Although the shots of this mystery character are used to develop the story, there is no mention of him/her and a reason behind why they are doing the task that is carried out. There is not really a development with the scenes because it is all focused on one main room; to progress further a thriller would normally contain scenes of the murder itself being carried out, which helps create an un nerving and unsettling mood thus adding to the tension and atmosphere created at the beginning and therefore foreseeing the film to be first class. Again the use of the texts effects are great to create an enfeebling atmosphere, however at most occurrences it isn't clear enough, and if used correctly to rank the importance of the cast/crew within the film, wouldn't give the same effect towards the audience in contrast to if it was clear. Conclusively, the colour had the same effect in the sense that it is rather bland and distasteful; there is no changes to make it stand out. Despite being used effectively in the thriller genre, there is a lack of symbolic colours such as red to catch the audience's eye, hence adding to the previously mentioned proposed and potential tension.

Thursday, 24 October 2013

Film Opening: Part 2

Dredd (2012)


The opening of the film depicts an old movie countdown, relative to the 50s, which could possibly refer to the previous film, "Judge Dredd" therefore massing a larger audience due to it being pre sold through the old film, and other distributed merchandise e.g. comics. After this point, bold, red text is displayed on a black background, which can easily be seen (stands out) thus connoting the companies' importance in the development of the film, and immediately makes its self present. There is also a non diegetic voice over shots of a wasteland which adds to the narration of the story, as it progresses, enabling the audience to understand further without any confusion. As previously mentioned, the images illustrated of this "wasteland" are that of detail and relevance to what the character is saying, before zooming on the deserted city is used. In addition, there is a wide shot depicted at the beginning again to reinforce the storyline and create tension as the camera slowly reveals more. subsequently, a space ship is seen to fly past one of the tall, superior buildings, adding a touch of sci-fi and so creating a sense that this film is going to be action based /futuristic. There is also cross cutting used between scenes after shots of the assumed main character gets "suited up" are seen which adds mystery and an impression that he has authority over others due to his items of clothing and sturdy weapon. Before the title itself Is shown, a pan of the setting is used to afresh the image of the city and a tall, distinguished building proceeding to exert further tension upon the audience. The final strength of this opening is the attractive, resolute but sudden title, which has a 3d effect and make itself well known to the audience; a dramatic start to the film.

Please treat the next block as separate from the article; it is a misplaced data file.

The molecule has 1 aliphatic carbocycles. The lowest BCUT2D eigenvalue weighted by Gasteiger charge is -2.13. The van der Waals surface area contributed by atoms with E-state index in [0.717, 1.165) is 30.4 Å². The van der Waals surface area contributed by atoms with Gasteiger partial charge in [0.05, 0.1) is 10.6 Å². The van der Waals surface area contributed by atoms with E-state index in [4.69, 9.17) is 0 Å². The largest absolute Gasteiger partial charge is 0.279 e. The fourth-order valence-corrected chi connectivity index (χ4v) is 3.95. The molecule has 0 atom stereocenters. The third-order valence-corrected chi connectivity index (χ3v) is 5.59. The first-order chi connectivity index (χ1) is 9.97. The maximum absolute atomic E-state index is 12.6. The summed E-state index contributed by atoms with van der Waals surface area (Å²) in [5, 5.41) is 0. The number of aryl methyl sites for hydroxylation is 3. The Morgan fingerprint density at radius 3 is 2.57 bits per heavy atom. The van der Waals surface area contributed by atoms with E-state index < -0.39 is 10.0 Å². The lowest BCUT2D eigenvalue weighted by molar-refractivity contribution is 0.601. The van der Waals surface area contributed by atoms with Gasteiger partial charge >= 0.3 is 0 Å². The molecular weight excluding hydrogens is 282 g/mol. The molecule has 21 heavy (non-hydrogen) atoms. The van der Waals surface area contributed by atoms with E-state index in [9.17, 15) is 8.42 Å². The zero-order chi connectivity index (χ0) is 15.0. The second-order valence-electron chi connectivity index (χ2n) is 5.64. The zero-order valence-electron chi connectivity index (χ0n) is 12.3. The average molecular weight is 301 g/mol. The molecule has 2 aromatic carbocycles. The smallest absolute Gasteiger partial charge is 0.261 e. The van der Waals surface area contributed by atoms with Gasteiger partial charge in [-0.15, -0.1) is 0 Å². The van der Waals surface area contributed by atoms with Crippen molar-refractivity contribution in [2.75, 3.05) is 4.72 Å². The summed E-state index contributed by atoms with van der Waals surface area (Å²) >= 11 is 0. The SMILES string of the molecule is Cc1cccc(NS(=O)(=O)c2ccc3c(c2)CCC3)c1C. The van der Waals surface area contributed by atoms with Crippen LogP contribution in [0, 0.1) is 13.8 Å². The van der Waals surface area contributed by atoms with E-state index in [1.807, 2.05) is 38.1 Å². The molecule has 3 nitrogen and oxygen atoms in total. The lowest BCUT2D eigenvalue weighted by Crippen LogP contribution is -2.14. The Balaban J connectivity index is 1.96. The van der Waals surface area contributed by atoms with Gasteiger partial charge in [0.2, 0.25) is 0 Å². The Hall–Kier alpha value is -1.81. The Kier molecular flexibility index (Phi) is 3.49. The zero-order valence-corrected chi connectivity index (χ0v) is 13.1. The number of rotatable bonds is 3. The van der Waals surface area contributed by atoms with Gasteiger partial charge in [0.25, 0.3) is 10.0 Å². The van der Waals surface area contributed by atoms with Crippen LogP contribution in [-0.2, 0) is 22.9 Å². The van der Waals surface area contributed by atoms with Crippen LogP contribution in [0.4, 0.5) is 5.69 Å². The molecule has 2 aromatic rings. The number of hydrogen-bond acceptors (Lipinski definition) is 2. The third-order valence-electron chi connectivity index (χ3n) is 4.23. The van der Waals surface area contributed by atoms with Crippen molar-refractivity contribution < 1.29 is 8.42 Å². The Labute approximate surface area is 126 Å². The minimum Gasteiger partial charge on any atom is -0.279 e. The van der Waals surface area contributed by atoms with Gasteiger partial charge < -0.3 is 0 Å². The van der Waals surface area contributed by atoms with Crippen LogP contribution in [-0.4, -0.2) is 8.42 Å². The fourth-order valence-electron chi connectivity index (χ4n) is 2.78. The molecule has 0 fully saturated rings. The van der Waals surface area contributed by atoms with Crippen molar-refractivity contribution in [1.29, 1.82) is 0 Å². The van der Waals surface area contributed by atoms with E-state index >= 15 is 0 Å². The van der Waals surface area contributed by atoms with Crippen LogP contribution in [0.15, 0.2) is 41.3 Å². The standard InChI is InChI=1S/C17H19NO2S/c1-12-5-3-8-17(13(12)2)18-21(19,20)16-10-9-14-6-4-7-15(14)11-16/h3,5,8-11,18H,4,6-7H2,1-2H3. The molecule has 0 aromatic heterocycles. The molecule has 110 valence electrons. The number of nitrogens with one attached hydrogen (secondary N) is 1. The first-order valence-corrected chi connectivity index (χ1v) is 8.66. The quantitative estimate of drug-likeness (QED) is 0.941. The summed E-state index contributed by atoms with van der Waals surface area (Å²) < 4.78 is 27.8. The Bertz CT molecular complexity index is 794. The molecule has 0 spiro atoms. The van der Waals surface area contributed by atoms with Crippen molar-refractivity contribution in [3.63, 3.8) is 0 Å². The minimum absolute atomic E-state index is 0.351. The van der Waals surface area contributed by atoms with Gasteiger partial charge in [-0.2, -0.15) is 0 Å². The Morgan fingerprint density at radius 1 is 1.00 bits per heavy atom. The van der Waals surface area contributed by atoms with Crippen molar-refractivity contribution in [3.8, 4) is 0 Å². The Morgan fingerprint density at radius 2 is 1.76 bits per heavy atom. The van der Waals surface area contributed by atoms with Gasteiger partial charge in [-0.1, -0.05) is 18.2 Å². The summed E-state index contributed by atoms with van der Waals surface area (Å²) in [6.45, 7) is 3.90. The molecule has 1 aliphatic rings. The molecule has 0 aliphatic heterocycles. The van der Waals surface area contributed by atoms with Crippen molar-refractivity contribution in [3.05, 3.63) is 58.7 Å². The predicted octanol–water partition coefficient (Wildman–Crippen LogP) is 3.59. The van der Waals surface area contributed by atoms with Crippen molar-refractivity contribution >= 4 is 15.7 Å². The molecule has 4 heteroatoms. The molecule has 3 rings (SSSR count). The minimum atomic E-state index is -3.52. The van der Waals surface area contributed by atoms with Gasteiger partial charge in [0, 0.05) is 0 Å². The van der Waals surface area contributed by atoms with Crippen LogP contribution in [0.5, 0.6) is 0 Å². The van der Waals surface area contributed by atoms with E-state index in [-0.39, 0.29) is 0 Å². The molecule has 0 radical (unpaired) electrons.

The first immediate impression of this film, isn't what is expected due to the image of an old movie countdown, which doesn't really set the tone, instead of jumping straight into titles. Due to this people may be put off the film, and rather think of it as tedious. The opening titles however seem to sway away from  the action genre, alternately it seems more of a horror convention to have these bold red titles against a matt black background, thus confusing the audience and maybe leading them onto to something different; a false impression. The first image of the film, is more colourless and boring, preferably not enticing the audience but instead veering them away. The shot of the distant city isn't really clear enough; the landscape seems too distant even when it is zoomed in. Furthermore, the voice speaking in monotone in the background is that which is monotonous, emotionless and almost drone like (robotic,) however the worst feature is that there is no mention of the character as to who he is, or what he does; rather the assumed aspect of his role in the film.